I’m not talking about Miguel Cabrera winning the Triple Crown (you know I had to throw that in there) or me winning my fantasy baseball league (this one was definitely unexpected).
I’m talking about mortgage rates taking yet another drop and setting new record lows across the board this week, continuing a three-week long free fall.
Just to be perfectly clear here – “record low” means that the average mortgage rates across the country have never been lower than they currently are today, according to Freddie Mac’s weekly Primary Mortgage Market Survey.
Are you as shocked as I am? Every week, I think mortgage rates have hit rock bottom, and I keep getting proved wrong. So, let’s take a gander at the numbers, shall we?
30-year fixed-rate mortgages fell to a new record low of 3.36% with 0.6 points from last week’s previous record of 3.40% with 0.6 points. This marks the second week in a row that a new record-low rate was set. Last year at this time, 30-year fixed-mortgage rates averaged 3.94%.
15-year fixed-rate mortgages set a new all-time low this week as wall, dropping from last week’s previous record of 2.73% with 0.6 points to 2.69% with 0.5 points this week. Additionally, this is the third week in a row that 15-year fixed-rate mortgages set a new record low. 12 months ago, 15-year fixed-rate mortgages averaged 3.26%.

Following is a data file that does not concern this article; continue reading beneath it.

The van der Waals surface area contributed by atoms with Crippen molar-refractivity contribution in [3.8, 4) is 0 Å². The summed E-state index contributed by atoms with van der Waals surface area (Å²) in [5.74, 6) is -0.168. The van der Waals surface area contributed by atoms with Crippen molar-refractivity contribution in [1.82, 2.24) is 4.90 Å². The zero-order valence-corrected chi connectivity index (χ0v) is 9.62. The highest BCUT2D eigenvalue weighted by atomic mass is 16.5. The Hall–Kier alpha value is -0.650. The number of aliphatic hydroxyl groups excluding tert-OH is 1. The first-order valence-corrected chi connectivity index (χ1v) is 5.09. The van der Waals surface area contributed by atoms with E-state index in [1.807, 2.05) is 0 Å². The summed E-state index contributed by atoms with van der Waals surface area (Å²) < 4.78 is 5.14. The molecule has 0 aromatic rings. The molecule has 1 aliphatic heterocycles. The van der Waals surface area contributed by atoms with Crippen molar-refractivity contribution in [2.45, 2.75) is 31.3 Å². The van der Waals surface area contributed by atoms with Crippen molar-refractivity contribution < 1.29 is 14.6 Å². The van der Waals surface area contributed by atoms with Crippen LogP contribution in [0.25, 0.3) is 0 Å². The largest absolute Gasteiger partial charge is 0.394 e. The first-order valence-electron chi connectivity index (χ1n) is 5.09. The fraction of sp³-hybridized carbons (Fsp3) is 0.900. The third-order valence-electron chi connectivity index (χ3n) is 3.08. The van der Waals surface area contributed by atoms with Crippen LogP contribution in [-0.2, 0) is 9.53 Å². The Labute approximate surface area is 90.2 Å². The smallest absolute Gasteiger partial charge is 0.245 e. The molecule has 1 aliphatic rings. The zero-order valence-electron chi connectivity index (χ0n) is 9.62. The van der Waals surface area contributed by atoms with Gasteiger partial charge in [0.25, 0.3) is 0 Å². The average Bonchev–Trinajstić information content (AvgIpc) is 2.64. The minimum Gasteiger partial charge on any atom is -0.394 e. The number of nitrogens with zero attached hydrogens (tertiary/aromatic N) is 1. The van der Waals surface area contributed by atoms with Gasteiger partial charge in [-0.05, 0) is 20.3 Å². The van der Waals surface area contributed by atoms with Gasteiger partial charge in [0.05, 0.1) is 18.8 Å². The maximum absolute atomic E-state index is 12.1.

5/1-year ARMs jumped slightly to 2.72% with 0.6 points this week from last week’s 2.71% with 0.6 points, while 1-year ARMs dropped to 2.57% with 0.4 points from last week’s 2.60% with 0.4 points.
Last year at this time, 5/1-year ARMs and 1-year ARMs averaged 2.96% and 2.95%, respectively.
If you’re an avid PMMS report follower, like I know you probably are, you know that I love Frank Nothaft, our favorite vice president and chief economist from Freddie Mac. Moreover, I love his two cents about mortgage rates every week.
This week, Frank said, “Fixed mortgage rates fell again this week to all-time record lows due to the mortgage securities purchases by the Federal Reserve and indicators of a weakening economy. The final estimate of growth in Gross Domestic Product was revised down to 1.3 percent in the second quarter, representing the slowest growth in a year. In addition, personal incomes rose only 0.1 percent in August, while July’s increase was revised downward. And finally, pending home sales in August fell 2.6 percent, well below the market consensus forecast of a slight increase.”
The fact of the matter is that even though mortgage rates took another dip, if you try to refinance or lock in a mortgage rate next week, we can’t guarantee that rates will be this low.
Lock in today, people, and don’t think twice.